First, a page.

United Airlines has announced changes in policy to put its customers first, above on-time statistics and other important metrics. As one part of their approach, United plans to delay their own flights if multiple passengers are late for their connection. United Airlines President Scott Kirby announced that, to win business, United will focus on service, rather than cost. United operates under four core metrics, which will be reshuffled to meet this new business model. The new order of those metrics is:
- Aircraft safety
- Customer comfort
The customer-first initiative will be rolled out through a series of new policies.
- Delaying flights to ensure connections. United will delay connecting flights if multiple passengers are coming in late on originating United flights to ensure the connection is made and they reach their destination. The airline could face trouble, however, if the delay gets too long to make up the time in the air. A simple delay of 15 minutes in one small regional airport could cascade throughout the United network.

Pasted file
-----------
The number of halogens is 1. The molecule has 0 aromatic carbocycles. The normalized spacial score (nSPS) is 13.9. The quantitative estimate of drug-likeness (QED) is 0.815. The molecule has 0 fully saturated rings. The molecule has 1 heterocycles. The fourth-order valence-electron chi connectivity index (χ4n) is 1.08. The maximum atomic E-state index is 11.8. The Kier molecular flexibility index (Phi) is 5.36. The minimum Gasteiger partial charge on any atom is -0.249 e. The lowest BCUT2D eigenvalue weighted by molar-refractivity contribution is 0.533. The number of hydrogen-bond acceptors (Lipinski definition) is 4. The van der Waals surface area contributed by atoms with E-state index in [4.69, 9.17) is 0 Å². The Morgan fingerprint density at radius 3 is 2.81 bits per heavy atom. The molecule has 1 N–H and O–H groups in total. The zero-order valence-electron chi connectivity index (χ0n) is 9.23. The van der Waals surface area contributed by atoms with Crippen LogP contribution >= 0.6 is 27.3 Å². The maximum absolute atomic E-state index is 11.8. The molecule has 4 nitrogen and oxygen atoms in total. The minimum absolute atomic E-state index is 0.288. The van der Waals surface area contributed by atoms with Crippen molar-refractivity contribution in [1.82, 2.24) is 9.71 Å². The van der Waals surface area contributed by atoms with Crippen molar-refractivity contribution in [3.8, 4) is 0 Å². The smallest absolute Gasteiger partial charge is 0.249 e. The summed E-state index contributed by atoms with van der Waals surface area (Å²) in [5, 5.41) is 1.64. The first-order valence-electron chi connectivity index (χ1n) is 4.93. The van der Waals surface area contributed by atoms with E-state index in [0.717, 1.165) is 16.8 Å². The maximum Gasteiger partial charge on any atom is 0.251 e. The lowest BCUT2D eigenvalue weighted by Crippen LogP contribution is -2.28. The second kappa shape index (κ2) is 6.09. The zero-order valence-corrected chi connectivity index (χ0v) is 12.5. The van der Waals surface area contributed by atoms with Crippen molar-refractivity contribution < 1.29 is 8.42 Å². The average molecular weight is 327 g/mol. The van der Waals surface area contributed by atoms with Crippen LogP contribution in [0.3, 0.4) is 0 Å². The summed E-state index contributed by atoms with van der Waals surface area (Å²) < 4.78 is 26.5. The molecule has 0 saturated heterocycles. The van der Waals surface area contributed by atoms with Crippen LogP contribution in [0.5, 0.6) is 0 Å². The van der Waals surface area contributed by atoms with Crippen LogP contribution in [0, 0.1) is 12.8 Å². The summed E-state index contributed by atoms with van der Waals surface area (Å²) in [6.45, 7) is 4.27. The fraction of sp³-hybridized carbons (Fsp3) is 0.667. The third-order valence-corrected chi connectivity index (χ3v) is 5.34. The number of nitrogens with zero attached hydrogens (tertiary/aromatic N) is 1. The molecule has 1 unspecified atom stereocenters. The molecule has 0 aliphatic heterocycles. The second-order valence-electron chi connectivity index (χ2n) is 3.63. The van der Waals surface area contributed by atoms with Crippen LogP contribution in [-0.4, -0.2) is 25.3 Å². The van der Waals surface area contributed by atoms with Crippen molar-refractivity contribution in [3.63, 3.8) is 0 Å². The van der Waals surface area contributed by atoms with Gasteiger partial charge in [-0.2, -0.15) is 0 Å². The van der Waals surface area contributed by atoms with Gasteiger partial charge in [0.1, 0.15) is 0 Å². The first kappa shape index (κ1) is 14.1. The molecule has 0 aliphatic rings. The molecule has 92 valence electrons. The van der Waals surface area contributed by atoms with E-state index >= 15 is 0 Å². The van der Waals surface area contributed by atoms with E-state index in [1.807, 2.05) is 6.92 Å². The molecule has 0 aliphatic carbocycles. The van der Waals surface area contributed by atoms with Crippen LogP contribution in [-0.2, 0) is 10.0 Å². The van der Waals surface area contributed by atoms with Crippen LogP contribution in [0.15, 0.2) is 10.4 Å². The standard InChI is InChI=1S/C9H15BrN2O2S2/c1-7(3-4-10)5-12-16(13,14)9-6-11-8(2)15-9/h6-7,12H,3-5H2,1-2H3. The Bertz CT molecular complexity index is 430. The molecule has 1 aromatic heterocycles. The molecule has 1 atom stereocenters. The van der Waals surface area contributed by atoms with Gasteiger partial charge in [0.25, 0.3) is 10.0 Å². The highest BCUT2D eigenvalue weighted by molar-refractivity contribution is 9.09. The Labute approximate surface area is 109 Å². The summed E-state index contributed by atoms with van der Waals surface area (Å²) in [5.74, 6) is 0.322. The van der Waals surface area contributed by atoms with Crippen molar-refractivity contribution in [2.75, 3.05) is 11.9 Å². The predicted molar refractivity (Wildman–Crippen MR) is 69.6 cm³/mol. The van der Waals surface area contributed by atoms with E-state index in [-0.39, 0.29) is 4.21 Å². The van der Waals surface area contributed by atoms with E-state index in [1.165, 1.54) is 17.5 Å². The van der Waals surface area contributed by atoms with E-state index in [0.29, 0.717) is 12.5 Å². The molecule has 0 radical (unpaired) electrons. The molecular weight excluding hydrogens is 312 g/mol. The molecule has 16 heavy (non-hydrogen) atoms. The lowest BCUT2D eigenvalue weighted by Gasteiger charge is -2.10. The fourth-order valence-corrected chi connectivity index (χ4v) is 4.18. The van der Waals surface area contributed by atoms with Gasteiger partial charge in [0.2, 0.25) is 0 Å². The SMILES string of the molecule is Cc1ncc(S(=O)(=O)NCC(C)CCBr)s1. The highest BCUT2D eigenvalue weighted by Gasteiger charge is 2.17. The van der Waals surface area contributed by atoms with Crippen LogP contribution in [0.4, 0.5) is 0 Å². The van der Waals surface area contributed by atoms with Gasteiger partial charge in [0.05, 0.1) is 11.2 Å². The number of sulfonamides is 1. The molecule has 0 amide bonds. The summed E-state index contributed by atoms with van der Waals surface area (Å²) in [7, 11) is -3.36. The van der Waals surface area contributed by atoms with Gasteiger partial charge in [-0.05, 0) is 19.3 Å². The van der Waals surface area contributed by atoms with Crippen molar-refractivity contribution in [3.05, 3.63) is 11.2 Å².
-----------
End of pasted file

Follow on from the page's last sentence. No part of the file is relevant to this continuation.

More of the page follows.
- Real-time detailed information. Rather than being vague with the reason behind cancellations and delays by stating they are due to “weather” or “maintenance,” United will attempt to explain delays in as much detail as possible to passengers and give them accurate contingency information.
- Investment in lounges. United is investing more in their lounges to give customers who are waiting for their flights a better experience.
- New aircraft. United has revealed a new 50-passenger jet from Bombardier they plan to fly, shifting the focus from capacity to comfort.
- Investment in premium for regional carriers. United is rolling out more seats and bringing newer premium seats for its short-haul flights on the A319, 767, and CRJ-700. They are also adding premium economy to their 767 fleet.
When business travel is already a stressful endeavor, a more customer-focused airline may be just what travelers want and need.